So he’d been thinking if he’d had been a good enough partner for me way back when.  Would I have been attracted to him?  My heart melted.  I had seen pictures of him in his 20’s and 30’s, and he was very handsome, and very strong.  Would he have been attracted to me, if I had been in my 20’s or 30’s as well, of course, not my actual age at that time? Apparently yes! How amazing is that?

But that he thought to tell me that he was thinking about it?  That’s what is truly wonderful about him, and his emotional bravery – that willingness to be vulnerable, that ability to live in hope – is what I love best in him, and what inspires me to become the best person I can be – for him, for me, for us.

 

Joy in my skin. October 28, 2015

Filed under: Uncategorized — LP @ 3:29 pm
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So I did something that is totally kind of weird and crystal-new-agey-hippy-drippy for me, and I loved it.

Yep, I achieved approximately this level of hippy today.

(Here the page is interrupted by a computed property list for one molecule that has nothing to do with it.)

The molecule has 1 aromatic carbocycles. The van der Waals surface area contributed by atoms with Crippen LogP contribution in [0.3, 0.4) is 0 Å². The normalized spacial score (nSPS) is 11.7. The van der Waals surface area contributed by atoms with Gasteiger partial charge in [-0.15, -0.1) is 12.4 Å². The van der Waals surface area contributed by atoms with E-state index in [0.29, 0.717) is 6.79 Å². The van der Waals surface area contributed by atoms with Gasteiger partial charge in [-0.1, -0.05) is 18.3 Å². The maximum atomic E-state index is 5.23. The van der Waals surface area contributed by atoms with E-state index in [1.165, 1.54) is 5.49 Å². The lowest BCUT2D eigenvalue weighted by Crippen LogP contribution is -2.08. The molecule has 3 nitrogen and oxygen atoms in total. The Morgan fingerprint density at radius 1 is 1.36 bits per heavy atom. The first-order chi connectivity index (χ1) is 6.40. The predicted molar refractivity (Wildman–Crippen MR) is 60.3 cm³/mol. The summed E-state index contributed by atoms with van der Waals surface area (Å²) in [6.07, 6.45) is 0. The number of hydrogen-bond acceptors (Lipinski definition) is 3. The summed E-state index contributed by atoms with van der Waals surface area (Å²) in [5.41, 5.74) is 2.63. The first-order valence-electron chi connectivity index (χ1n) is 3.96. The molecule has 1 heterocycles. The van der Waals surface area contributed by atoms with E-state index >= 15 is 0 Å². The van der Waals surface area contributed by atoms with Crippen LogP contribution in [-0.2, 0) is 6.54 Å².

Yep, I achieved approximately this level of hippy today.

pic credit: http://nemharapa.blogspot.hu/2013_05_01_archive.html

It was totally and completely unplanned, which may be what made it work for me.

What did I do?

I meditated for 15 minutes, buck nekkid in the sun.

Why did I do it?

Well, for a few days I’ve been going braless at home.  As I have a large bust, this wasn’t all that comfortable at first, but I had to because I was having some awful allergic reaction to deoderant and laundry detergent (thank you, delicate Northern European skin!) that was making me miserable, and having as much airflow as possible is the best cure for me.

And as I’ve written about in previous posts, I have a love/hate relationship with my breasts, which is usually more on the hate side.

But today they felt nice.  And as I leaned over to pick something off the floor, they felt lovely, and they looked adorable to me.  +100 for self acceptance and love!

So I was getting ready to meditate, and I started sitting in the sun inside the back patio, and I thought – gosh, what would it feel like if I sat here naked, in all this warm sunlight?  Pretty great, I’m thinking…

(Yep, I am super lucky to work from home, folks!)

So I did.  I checked to make sure I couldn’t be seen by neighbors, got comfy, and sat there in delightful nudity while my guided meditation app talked about joy and compassion and white light.

And I didn’t try to ignore or transcend my body.  I tried feeling every piece of it.  I took enormous joy in feeling the heat of the sun and the breezes playing across my skin.